There is limited research into surgical outcome of SD. As a result of acquired SD not being reported before, the studies on surgical correction only include congenital cases and therefore make it difficult to know how well an acquired case of SD would respond to the same procedure.

One study examined surgical outcome of SD in an 8-year-old male who adopted a 40 degree face turn to control his 70 dioptre exotropia (Belanger et al. 2009). He underwent a unilateral lateral rectus recession and medial rectus resection combined with an inferior oblique tenotomy and superior oblique expander, which reduced the head posture by 63% and the exotropia by 83%. The SD significantly reduced post-operatively but did not resolve.

Another study performed a lateral rectus wall fixation and medial rectus recession on 10 patients with SD (Awadein and Zedan 2018). In all cases, the SD resolved and the exotropia was significantly reduced, with all patients measuring less than 10 dioptres base in post-operatively.

While these studies demonstrate a good outcome for those with SD, they have limited sample sizes and all participants have confirmed congenital SD. It is unknown as to whether these surgeries would have as positive outcomes in a case of acquired SD. There may even be contraindication for surgery in acquired cases, as aberrant regeneration (if it is indeed aberrant regeneration after all) may be resistant to surgical improvement and result in a high reoperation rate (Weber and Newman 2007).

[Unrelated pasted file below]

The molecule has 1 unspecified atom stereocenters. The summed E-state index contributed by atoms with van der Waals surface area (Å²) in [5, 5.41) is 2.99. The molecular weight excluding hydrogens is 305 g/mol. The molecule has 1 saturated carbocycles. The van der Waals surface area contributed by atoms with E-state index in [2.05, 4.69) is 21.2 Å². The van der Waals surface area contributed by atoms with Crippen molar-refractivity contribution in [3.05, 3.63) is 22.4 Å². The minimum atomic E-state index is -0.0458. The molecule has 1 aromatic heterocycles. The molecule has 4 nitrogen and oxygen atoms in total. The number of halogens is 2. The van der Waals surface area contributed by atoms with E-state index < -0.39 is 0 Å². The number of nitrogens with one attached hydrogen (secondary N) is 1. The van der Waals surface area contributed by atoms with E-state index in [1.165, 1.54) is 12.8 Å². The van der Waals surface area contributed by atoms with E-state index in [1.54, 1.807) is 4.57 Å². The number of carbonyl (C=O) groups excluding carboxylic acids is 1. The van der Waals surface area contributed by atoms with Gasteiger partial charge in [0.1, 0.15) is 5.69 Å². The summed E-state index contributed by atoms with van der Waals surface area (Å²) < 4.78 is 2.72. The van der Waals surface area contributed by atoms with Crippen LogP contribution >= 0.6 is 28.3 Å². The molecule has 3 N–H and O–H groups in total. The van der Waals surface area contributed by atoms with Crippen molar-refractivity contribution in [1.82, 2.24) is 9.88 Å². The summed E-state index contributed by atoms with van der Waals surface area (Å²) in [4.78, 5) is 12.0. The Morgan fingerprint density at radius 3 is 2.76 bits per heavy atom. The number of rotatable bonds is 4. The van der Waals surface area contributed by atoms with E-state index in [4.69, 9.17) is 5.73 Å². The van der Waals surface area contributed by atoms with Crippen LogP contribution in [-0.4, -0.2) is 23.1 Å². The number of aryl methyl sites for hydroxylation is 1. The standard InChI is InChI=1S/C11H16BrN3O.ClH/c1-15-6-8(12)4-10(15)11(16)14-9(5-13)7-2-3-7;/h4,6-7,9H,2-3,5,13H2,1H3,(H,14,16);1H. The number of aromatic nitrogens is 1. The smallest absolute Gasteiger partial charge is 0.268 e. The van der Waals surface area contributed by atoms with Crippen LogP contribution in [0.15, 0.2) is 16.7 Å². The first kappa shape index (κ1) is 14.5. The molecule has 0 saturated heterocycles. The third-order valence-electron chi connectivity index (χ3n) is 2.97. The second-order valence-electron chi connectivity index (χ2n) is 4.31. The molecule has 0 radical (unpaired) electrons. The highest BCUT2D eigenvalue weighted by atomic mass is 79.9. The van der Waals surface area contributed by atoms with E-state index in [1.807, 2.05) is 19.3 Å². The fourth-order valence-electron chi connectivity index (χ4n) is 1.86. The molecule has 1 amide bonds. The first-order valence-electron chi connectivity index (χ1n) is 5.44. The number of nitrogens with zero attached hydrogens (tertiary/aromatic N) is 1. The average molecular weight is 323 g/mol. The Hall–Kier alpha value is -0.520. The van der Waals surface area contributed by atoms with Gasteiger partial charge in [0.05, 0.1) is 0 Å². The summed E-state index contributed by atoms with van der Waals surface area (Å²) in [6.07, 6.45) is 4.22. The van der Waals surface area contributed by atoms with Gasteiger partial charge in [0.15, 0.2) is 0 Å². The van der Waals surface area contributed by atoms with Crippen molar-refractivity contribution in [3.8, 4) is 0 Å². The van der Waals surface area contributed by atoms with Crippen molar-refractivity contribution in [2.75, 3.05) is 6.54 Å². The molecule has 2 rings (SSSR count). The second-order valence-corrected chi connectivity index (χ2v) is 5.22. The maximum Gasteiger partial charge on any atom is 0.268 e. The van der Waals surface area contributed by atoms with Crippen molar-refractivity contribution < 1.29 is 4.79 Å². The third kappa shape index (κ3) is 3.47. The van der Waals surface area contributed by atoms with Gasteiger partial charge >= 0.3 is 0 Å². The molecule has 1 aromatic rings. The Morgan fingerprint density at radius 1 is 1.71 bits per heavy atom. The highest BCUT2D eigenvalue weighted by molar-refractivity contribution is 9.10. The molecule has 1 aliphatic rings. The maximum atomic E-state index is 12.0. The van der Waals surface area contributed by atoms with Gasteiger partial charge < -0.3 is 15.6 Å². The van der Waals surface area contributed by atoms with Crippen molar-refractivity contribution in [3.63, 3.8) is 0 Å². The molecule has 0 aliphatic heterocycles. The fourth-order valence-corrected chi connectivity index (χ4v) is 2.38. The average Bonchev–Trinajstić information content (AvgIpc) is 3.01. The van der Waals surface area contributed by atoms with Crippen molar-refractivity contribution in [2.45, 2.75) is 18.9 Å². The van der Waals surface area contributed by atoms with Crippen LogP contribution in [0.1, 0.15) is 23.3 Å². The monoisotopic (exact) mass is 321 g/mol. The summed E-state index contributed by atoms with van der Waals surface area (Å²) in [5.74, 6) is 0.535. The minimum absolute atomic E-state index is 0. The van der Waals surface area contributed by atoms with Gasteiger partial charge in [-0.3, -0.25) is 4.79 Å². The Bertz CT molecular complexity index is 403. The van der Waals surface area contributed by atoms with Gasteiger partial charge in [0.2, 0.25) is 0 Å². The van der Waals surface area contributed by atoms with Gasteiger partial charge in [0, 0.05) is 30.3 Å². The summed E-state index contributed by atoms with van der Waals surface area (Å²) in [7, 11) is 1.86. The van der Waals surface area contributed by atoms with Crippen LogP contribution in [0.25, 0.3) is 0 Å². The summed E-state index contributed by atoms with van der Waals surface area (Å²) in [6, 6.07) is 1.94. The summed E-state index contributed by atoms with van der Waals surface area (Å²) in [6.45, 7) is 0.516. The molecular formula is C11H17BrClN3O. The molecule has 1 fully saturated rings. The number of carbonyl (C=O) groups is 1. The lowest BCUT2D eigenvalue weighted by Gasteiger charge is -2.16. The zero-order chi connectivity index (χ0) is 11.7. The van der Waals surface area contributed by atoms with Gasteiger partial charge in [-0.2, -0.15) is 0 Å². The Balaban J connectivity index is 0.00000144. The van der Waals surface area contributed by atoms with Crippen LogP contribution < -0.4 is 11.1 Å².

Conclusion

The literature currently only reports synergistic divergence as a congenital phenomenon. The above case report challenges this position as SD was not noted in this particular patient until adulthood, five years after the discovery of a third nerve palsy secondary to a cavernous sinus schwannoma. There is limited literature on the potential mechanisms behind this finding, and while there is some evidence supporting successful surgical outcomes for congenital SD, it is unknown whether they would be as successful in acquired cases. Further research is needed to examine the prevalence of acquired SD and how it can be managed.

Competing Interests

The author has no competing interests to declare.

References